Jobless Rate Shows No Sign Of Recovery
Fulton County’s jobless rate continues to show no sign of recovery as July’s rate was up seventenths of a percentage point from June’s, showing a gain in those unemployed and a decrease in those employed. In spite of the increase in unemployment in the county for July, the county remains in the next-to-highest unemployment rate in the state.
Fulton County posted a 12.7 percent unemployment rate for July, up from 12.0 percent in June, according to preliminary figures released by the Department of Labor and Industry this week. Despite the decrease in unemployment, the county’s ranking remained unchanged at number 66 (out of 67 counties) and unchanged in ranking since June 2009.
The county’s rate remains lower than only Cameron County (#67) with a rate now of 14.0 percent.
The number of unemployed in Fulton County rose from 900 in June to 1,000 in July, while the number of employed dropped from 6,900 in June to 6,700 in July. Fulton County’s unemployment rate for July 2009 was, however, 14.9 percent.
Pennsylvania’s seasonally adjusted unemployment rate was 9.3 percent in July, up one-tenth of a percentage point from June. Pennsylvania’s rate remained below the national rate of 9.5 percent, and has been at or below the national rate for 88 of the past 91 months. The state rate was up one percentage point from July 2009, while the U.S. rate was up onetenth of a percentage point from a year earlier.
Pennsylvania’s seasonally adjusted civilian labor force – the number of people working or looking for work – fell by 43,000 residents to 6,395,000 in July. Resident employment fell 45,000, while the unemployment count increased by 1,000 residents. Pennsylvania’s labor force was 5,000 below its July 2009 level.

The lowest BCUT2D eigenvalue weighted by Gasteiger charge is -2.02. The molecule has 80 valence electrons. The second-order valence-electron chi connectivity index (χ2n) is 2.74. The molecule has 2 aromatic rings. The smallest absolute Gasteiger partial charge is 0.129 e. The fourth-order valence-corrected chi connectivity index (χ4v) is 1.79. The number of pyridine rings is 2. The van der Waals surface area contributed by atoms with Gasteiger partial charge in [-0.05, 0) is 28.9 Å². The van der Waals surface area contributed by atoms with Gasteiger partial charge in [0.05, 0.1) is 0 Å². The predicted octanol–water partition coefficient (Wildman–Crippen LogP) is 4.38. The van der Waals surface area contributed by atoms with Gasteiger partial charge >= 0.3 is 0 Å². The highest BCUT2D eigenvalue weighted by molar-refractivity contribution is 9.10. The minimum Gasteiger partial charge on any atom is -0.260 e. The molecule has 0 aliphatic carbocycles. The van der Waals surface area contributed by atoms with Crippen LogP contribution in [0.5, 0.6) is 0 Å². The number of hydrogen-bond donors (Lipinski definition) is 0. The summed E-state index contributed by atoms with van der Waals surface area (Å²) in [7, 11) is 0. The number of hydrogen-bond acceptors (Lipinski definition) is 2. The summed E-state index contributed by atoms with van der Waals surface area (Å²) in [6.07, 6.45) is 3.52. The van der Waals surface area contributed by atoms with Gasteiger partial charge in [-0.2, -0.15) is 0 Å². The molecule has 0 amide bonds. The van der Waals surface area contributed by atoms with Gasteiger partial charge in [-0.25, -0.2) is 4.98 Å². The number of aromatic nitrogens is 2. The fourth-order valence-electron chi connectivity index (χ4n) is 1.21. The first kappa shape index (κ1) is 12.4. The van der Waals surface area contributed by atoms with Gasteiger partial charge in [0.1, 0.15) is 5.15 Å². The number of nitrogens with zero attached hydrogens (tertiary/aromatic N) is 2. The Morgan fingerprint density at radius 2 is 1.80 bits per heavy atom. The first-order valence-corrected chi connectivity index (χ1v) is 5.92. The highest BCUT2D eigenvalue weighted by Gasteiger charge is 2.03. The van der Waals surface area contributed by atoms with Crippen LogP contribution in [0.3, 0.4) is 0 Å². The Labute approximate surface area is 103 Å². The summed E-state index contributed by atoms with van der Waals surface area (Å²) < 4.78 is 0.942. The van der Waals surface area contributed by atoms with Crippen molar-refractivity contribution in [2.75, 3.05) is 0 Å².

Rankings for Fulton’s neighboring counties include Franklin at number 20 (number 21 in June), with an unemployment rate of 8.7 percent, up from June’s rate of 8.6 percent. It is tied with Westmore- land County for the number 20 ranking.
Bedford’s ranking for July was number 61 with an 11.2 percent rate, up twotenths of a percentage point from June. It is tied with Potter County for the number 61 spot. Huntingdon County’s July rate was 11.1 percent, up from 10.5 percent in June and up from the number 53 spot to number 59. It is tied with Schuylkill County for the number 59 ranking.
Centre and Chester counties again posted the lowest unemployment rates in the state for July, ranking numbers 1 and 2, respectively, with Centre’s rate at 6.7 percent and Chester at 7.2 percent.
Pennsylvania’s seasonally adjusted total nonfarm jobs count was down 7,000 in July mainly as a result of a 10,400 decrease in the government supersector as cuts to temporary census jobs continued. Among supersectors, leisure and hospitality showed the biggest increase, adding 3,400 jobs in July as Pennsylvania casinos ramped up employment to staff table games.
The United States’ job count also fell for the second consecutive month – due primarily to census layoffs, down 131,000 from June to 130,242,000.
Pennsylvania jobs were up 18,600 from July 2009. Nationally, total nonfarm jobs were down 52,000 over the same period.